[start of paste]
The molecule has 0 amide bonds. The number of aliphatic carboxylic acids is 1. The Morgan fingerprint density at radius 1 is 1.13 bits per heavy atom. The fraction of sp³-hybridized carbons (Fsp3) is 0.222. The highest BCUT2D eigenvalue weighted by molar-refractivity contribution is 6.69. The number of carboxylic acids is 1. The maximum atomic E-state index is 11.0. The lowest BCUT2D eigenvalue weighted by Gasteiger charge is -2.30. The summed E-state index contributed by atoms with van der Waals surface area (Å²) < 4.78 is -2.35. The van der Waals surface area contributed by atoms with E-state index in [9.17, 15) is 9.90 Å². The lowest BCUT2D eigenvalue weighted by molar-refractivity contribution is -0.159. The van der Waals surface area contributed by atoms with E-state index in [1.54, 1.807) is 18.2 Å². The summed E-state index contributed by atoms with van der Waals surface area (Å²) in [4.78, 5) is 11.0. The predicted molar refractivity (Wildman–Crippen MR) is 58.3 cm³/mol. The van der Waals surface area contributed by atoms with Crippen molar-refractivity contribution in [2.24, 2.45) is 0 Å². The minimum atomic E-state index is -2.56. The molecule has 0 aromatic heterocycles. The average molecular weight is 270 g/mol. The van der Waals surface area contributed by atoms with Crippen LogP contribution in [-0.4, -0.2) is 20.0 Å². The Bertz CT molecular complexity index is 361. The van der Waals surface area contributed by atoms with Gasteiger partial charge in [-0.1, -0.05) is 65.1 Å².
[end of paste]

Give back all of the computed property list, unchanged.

The molecule has 0 amide bonds. The number of aliphatic carboxylic acids is 1. The Morgan fingerprint density at radius 1 is 1.13 bits per heavy atom. The fraction of sp³-hybridized carbons (Fsp3) is 0.222. The highest BCUT2D eigenvalue weighted by molar-refractivity contribution is 6.69. The number of carboxylic acids is 1. The maximum atomic E-state index is 11.0. The lowest BCUT2D eigenvalue weighted by Gasteiger charge is -2.30. The summed E-state index contributed by atoms with van der Waals surface area (Å²) < 4.78 is -2.35. The van der Waals surface area contributed by atoms with E-state index in [9.17, 15) is 9.90 Å². The lowest BCUT2D eigenvalue weighted by molar-refractivity contribution is -0.159. The van der Waals surface area contributed by atoms with E-state index in [1.54, 1.807) is 18.2 Å². The summed E-state index contributed by atoms with van der Waals surface area (Å²) in [4.78, 5) is 11.0. The predicted molar refractivity (Wildman–Crippen MR) is 58.3 cm³/mol. The van der Waals surface area contributed by atoms with Crippen molar-refractivity contribution in [2.24, 2.45) is 0 Å². The minimum atomic E-state index is -2.56. The molecule has 0 aromatic heterocycles. The average molecular weight is 270 g/mol. The van der Waals surface area contributed by atoms with Crippen LogP contribution in [-0.4, -0.2) is 20.0 Å². The Bertz CT molecular complexity index is 361. The van der Waals surface area contributed by atoms with Gasteiger partial charge in [-0.1, -0.05) is 65.1 Å².